Negotiating years of experience

  1. I recently was offered a position at a union hospital on a pediatric unit. I initially worked in pediatrics at a large teaching hospital for nearly 2 years, then I moved to an adult research nurse position for 7 months (where I learned a ton, but wasn't happy), and then went to pediatric research where I have been for the last 2+ years. We are now relocating, which is my only reason for changing jobs.

    In my offer for this new pediatric position, they are basing my pay off of 2 years of experience. They claim that they round down, so I'm guessing that they are only looking at my most recent job, and considering my 7 months in adults a 'break' in my relevant experience (otherwise I'd be 4 years total). I learned A LOT in the adult position that I would definitely consider applicable to all realms of nursing. In addition, the job I applied for requires float to adult med-surg floors.

    Has anyone else had this issue with union hospitals not giving full credit for prior experience as an RN? Any tips for negotiating my years of "directly relevant experience"?
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    Joined: Dec '16; Posts: 1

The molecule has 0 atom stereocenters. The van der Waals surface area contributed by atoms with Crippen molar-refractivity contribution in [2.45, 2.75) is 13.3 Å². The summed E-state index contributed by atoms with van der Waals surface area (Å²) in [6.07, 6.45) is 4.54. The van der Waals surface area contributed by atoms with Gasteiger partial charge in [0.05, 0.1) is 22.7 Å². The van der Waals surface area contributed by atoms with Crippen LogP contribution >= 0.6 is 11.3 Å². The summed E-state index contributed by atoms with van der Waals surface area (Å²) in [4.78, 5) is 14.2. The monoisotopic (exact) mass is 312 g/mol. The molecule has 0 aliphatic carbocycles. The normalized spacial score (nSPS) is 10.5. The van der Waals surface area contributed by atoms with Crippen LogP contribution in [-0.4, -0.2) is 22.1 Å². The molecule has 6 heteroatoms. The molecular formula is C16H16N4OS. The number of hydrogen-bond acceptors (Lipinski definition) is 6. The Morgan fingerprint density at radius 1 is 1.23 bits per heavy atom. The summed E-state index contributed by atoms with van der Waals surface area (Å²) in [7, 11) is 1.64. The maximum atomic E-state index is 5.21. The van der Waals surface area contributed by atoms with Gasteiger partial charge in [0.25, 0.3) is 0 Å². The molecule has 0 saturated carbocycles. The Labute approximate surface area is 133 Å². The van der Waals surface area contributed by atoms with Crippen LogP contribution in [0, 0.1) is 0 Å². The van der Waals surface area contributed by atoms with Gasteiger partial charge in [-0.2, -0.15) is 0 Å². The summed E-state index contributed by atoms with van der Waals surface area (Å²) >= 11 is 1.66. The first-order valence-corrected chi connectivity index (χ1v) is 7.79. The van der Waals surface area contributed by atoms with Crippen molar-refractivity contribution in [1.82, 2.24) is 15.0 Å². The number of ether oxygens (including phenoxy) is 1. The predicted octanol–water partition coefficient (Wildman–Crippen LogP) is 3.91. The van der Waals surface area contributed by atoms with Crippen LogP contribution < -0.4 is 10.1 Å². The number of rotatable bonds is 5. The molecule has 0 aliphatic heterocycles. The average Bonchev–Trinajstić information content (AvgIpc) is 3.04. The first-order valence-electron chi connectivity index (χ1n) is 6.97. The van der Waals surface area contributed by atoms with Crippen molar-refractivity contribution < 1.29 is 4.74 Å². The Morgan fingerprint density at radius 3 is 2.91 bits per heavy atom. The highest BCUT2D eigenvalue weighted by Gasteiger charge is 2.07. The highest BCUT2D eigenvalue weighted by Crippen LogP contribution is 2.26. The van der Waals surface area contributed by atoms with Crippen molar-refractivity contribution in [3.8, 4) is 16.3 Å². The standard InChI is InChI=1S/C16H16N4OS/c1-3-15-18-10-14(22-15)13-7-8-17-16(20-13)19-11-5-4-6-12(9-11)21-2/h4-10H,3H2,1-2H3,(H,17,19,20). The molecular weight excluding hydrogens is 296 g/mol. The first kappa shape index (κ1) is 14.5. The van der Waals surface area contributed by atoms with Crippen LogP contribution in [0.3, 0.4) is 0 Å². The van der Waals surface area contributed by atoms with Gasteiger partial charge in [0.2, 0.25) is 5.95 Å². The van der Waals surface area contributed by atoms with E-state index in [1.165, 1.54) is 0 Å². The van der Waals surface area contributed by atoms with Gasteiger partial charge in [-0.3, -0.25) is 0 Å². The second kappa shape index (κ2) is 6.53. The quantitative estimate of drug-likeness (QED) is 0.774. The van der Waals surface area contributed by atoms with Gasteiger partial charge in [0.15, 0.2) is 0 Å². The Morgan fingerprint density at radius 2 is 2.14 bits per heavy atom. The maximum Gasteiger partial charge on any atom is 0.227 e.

3. by   ArtClassRN
    It's one of the few times they can negotiate, but it helps to know your negotiation position. It doesn't hurt to ask respectfully; they can merely say, "No." If they really want you they might just agree.However, if there is a busload of qualified people ready to take your position, they may just pass on you.
  4. by   Meriwhen
    When it comes to anything other than FT work, unions have a variety of formulas for computing what your experience level is.

    For example, in my facility, PT and PRN get their years of experience determined based on how many hours a year they worked. If they worked 2000 or more hours that year, it's considered a year of experience. But if they worked only 1000 last year, they would get credited with only 1/2 year of experience. And partial years of experience are usually rounded DOWN, so someone with 6.5 years of experience is going to be at the 6-year experience rung on the pay ladder.

    Plus, there's also the matter of what they consider experience. Pediatric research, while related to pediatrics, isn't necessarily the same as pediatric acute care nursing. Same for the adult research experience. So you may very well have only 2 years of acute care nursing experience in their eyes.

    You can always ask the union about it--after all, the worst they can tell you is "No." But as the previous poster stated, if you keep pressing the issue too much and they have other candidates who are ready and willing to start work yesterday under those same terms, you may find yourself out of a job offer.

    Best of luck.